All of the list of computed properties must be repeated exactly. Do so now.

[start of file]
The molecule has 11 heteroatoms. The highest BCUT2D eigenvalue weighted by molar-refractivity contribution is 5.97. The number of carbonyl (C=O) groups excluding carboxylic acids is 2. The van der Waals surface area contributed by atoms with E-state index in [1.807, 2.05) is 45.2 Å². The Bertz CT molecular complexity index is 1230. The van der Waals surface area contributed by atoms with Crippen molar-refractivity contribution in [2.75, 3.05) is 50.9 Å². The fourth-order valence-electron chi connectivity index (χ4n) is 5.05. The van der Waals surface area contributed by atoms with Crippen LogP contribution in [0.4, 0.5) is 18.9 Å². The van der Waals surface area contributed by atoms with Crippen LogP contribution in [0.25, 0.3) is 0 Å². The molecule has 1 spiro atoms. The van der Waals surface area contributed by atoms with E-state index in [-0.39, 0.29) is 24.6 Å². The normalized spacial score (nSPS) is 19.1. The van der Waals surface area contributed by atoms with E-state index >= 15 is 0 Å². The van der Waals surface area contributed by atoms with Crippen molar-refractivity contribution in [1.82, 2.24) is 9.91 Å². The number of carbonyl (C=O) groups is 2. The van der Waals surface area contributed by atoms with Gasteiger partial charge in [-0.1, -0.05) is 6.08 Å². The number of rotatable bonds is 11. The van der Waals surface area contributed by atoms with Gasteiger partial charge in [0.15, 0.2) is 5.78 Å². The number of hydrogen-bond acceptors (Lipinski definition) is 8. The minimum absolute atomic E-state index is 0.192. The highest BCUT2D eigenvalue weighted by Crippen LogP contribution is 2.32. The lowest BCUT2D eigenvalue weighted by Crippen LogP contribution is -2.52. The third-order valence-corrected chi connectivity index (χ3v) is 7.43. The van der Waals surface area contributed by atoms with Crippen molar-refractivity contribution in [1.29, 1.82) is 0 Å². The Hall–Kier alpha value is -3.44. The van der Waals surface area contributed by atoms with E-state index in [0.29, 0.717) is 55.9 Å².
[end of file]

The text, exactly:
The molecule has 11 heteroatoms. The highest BCUT2D eigenvalue weighted by molar-refractivity contribution is 5.97. The number of carbonyl (C=O) groups excluding carboxylic acids is 2. The van der Waals surface area contributed by atoms with E-state index in [1.807, 2.05) is 45.2 Å². The Bertz CT molecular complexity index is 1230. The van der Waals surface area contributed by atoms with Crippen molar-refractivity contribution in [2.75, 3.05) is 50.9 Å². The fourth-order valence-electron chi connectivity index (χ4n) is 5.05. The van der Waals surface area contributed by atoms with Crippen LogP contribution in [0.4, 0.5) is 18.9 Å². The van der Waals surface area contributed by atoms with Crippen LogP contribution in [0.25, 0.3) is 0 Å². The molecule has 1 spiro atoms. The van der Waals surface area contributed by atoms with E-state index in [-0.39, 0.29) is 24.6 Å². The normalized spacial score (nSPS) is 19.1. The van der Waals surface area contributed by atoms with E-state index >= 15 is 0 Å². The van der Waals surface area contributed by atoms with Crippen molar-refractivity contribution in [1.82, 2.24) is 9.91 Å². The number of carbonyl (C=O) groups is 2. The van der Waals surface area contributed by atoms with Gasteiger partial charge in [-0.1, -0.05) is 6.08 Å². The number of rotatable bonds is 11. The van der Waals surface area contributed by atoms with Gasteiger partial charge in [0.15, 0.2) is 5.78 Å². The number of hydrogen-bond acceptors (Lipinski definition) is 8. The minimum absolute atomic E-state index is 0.192. The highest BCUT2D eigenvalue weighted by Crippen LogP contribution is 2.32. The lowest BCUT2D eigenvalue weighted by Crippen LogP contribution is -2.52. The third-order valence-corrected chi connectivity index (χ3v) is 7.43. The van der Waals surface area contributed by atoms with Crippen molar-refractivity contribution in [1.29, 1.82) is 0 Å². The Hall–Kier alpha value is -3.44. The van der Waals surface area contributed by atoms with E-state index in [0.29, 0.717) is 55.9 Å².